Reading Is Fundamental

RIF is celebrated as a day where students are engaged in reading activities. Just like the event title suggests, Reading is not only FUN but also fundamental, or basic, in our every day lives.
 
I continously encourage our students to pick up a book and read - just for fun! Reading takes us on many adventures and as we turn each page, we also open a door to a whole new world. I ask parents to embark on these adventures with their child. Together, you can visit many lands and meet quite a few characters along the way.
 
Below is a list of activities that you can enjoy with a new book or an old favorite. Please take a few minutes to look at the list and choose some of the activities listed. You can modify the activities to meet your own needs and/or interests. The activities are from Scholastic and you may even click on the link below to access them.
 
Hope you enjoy your many adventures in Reading!
  1. Write a letter to the main character and the character's reply.
  2. Write a different ending for the book.
  3. Pretend you are a talk show host and interview the main character.
  4. Create a travel brochure for the setting of the story or scrapbook pages about key characters.
  5. Create a book jacket, including illustrations, an enticing synopsis, author bio, and favorable reviews.
  6. Summarize the book into a comic or story aimed for younger students or your classmates.
  7. Write a news article about an important event from the book.
  8. Write about the decisions you would make if you were the main character in the book.
  9. Dramatize a scene from the story with other students or using puppets.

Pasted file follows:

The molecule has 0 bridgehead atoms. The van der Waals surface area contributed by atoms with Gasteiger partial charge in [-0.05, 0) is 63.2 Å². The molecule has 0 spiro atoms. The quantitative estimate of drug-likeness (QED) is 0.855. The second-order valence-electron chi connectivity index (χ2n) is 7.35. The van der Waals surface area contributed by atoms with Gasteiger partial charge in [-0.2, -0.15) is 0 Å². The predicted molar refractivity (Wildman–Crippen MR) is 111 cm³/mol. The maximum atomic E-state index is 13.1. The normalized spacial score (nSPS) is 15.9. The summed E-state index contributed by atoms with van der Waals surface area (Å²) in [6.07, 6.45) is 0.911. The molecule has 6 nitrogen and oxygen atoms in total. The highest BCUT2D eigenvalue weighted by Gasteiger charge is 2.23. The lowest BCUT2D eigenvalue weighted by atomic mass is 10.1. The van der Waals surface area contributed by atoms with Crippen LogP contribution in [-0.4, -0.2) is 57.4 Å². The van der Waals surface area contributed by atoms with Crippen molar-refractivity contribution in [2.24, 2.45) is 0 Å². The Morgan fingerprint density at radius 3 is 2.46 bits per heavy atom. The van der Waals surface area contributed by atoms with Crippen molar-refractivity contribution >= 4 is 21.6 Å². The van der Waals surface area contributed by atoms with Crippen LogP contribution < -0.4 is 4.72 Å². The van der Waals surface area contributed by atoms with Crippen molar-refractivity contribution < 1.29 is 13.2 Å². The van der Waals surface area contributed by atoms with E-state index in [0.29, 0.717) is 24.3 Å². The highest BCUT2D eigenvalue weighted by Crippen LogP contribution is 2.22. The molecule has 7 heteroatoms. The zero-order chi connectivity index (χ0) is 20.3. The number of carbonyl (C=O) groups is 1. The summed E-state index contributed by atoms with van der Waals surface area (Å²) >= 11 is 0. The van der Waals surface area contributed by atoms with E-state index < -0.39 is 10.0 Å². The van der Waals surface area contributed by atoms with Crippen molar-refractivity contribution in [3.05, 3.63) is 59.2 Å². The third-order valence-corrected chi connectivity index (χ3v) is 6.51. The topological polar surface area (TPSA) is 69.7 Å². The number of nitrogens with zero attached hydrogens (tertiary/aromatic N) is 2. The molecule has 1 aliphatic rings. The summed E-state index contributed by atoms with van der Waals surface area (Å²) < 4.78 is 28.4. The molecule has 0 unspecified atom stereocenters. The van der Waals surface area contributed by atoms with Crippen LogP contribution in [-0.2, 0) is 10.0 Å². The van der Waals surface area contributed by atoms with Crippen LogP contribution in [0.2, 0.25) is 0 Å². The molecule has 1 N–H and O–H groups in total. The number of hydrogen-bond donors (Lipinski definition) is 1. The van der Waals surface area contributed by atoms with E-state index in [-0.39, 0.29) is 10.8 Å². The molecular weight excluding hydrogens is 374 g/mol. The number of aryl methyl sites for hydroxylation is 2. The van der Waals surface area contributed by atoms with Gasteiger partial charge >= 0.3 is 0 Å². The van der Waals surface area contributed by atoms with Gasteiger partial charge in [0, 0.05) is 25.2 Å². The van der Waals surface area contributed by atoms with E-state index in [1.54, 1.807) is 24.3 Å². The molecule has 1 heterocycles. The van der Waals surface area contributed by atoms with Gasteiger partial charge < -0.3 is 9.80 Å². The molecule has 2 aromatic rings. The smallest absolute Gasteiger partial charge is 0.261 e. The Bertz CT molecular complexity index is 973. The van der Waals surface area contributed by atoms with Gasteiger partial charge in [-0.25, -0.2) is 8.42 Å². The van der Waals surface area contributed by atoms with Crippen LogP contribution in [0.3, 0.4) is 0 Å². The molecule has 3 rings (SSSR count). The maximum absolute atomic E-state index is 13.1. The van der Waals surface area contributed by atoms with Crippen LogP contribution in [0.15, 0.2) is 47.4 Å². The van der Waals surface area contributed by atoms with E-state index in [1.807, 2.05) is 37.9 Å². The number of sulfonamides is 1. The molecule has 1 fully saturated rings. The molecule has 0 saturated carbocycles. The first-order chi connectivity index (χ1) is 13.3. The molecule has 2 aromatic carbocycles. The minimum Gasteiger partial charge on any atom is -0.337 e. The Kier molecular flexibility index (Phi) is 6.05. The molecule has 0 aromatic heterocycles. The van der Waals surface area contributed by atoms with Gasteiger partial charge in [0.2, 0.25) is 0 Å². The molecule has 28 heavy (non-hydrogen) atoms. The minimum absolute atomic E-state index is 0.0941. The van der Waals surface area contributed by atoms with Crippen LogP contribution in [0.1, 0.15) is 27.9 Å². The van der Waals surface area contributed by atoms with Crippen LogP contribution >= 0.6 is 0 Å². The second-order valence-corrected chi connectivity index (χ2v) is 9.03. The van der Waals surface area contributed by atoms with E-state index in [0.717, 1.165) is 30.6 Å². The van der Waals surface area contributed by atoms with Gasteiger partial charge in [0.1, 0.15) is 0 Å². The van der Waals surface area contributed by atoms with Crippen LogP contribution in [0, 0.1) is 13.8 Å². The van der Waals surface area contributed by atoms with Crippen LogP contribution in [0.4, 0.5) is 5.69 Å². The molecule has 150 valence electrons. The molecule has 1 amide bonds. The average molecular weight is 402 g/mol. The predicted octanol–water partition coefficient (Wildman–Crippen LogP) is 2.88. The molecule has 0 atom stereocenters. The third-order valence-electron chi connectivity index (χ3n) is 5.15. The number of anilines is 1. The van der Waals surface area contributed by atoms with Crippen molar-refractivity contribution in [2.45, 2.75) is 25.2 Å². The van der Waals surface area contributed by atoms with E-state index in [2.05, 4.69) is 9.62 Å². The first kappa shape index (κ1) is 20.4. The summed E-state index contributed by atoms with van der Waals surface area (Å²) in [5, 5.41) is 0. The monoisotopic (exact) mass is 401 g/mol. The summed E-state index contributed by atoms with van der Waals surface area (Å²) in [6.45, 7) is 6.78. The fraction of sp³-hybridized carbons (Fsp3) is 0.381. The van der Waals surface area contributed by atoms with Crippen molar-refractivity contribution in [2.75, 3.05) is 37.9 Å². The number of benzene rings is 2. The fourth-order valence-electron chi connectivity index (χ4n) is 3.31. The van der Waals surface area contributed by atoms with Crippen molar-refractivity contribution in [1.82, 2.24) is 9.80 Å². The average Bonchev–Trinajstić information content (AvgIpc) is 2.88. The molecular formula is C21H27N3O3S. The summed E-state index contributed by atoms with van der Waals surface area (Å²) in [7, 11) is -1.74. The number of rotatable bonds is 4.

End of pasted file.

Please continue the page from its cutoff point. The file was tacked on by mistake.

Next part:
10. Chose two characters from the story and write a conversation they might have.
  11. Write a letter or email to a close friend recommending the book you have just read.
  12. Make a list of new, unusual, or interesting words or phrases found in your book.
  13. Prepare a television commercial about your book. Act out the commercial for your classmates.
  14. Write ten chat room-style questions that could be used to start an online discussion about the book. Or, write ten questions that test other students' understanding of the story. (Make sure you provide a list of answers.)
  15. Explain why you think this book will or will not be read 100 years from now. Support your opinion by stating specific events in the story.
  16. Discuss one particular episode in the story that you remember most. Describe why you think it remains so clear to you.
  17. Write a letter/email to the author of your book. Address it to the publisher and mail it. Or, see if the author has a Web site and email it.
  18. Write a ballad or song about the characters and events in your story. Set the words to the music of a popular song and sing it to the class.
  19. Give a dramatic reading of a scene in the book to your classmates.
  20. Describe in detail three characters from the story. List reasons why you would or wouldn't want to get to know these people.
  21. Design a poster or new book cover depicting the climax of the story.
  22. Write an acrostic poem about the book using the letters in the title of the book or the name of a character or author.
  23. Draw a classroom mural depicting a major scene(s) from the book.
  24. After reading an informational book, make a scrapbook about the topics.

updated 1.13.14

 
 
 
 
Last Modified on January 13, 2014